By way of explanation he wrote in The Guardian, “... I still loathe the liars who run the nuclear industry. Yes, I would prefer to see the entire sector shut down, if there were harmless alternatives. But there are no ideal solutions. ... Atomic energy has just been subjected to one of the harshest of possible tests, and the impact on people and the planet has been small. The crisis at Fukushima has converted me to the cause of nuclear power.”

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Stewart Brand

Photo: Steve Jurvetson/Wikimedia Commons [CC by 2.0]

Stewart Brand is best known for editing “The Whole Earth Catalog,” a printed compendium of sustainable goods for back-to-the-landers and others interested in alternative lifestyles that had its heyday from 1968 to 1972. He was also involved in organizing rock concerts, including the Grateful Dead and putting together the first Earth Day. In 2005, he looked back at the environmentalist movement that he had a strong hand in creating and criticized it, specifically coming out in support of low-risk GMO crops and nuclear power.

In an interview in Conservation Magazine titled “Environmental Heresies,” Brand said, “Nuclear power is the only other form of power generation that is as harmless to the atmosphere as hydro — and hydro is largely maxed out. Fission reactors — especially the new, smaller and safer designs — should be deployed rapidly, particularly in the U.S., China, and India, where the greatest power demand is.”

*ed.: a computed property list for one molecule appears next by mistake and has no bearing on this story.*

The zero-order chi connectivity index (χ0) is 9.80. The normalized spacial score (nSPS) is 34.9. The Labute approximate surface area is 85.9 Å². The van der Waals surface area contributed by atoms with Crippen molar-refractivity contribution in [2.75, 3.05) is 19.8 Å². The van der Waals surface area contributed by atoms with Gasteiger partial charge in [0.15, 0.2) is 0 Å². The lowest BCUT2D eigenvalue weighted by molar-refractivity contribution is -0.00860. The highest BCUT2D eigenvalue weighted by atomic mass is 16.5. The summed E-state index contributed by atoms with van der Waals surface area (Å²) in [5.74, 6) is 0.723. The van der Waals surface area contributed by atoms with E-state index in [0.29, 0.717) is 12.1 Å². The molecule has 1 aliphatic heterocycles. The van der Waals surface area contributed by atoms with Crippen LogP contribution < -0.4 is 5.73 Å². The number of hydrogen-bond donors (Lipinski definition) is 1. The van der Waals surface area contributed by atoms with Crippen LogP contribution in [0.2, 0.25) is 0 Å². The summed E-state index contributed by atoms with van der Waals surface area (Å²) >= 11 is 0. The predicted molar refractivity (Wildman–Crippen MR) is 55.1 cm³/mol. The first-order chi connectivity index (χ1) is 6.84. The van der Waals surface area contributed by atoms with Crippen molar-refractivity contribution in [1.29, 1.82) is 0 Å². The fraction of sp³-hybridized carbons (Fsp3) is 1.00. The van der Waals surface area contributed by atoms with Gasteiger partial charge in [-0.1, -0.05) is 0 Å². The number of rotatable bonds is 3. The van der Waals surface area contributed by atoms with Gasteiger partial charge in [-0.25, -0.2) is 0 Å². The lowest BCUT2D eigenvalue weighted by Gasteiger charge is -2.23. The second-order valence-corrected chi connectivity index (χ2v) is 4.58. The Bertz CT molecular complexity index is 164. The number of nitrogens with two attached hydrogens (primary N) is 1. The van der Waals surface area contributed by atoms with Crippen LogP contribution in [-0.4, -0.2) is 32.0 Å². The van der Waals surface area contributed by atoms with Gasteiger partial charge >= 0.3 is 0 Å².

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Jeffrey Sachs

Photo: Bluerasberry/Wikimedia Commons [CC by 3.0]

Jeffrey Sachs began his career as one of the youngest professors of economics at Harvard University and advised developing countries on transitions from communism, during which time he became interested in the question of environmental sustainability, along with fighting poverty and hunger. He is the director of the Earth Institute at Columbia University, and in 2004 and 2005 Time magazine named him one of the 100 most influential people in the world. (In this photo, Sachs visits a grain bank in Malawi with U.N. Secretary-General Ban Ki-moon.) His latest book, “The Price of Civilization: Reawakening American Virtue and Prosperity,” debuted in October 2011.

Sachs often cites nuclear energy as one of the ways we can fight global warming and encourage growth — for which energy is key. He recently told Alex Pasternak of Treehugger that what’s needed is "a mix of new energy-reduction technologies, some using renewables, some a large-scale use of nuclear power, and ... truly clean coal. ... It's not a happy thought but a reality in terms of carbon accounting."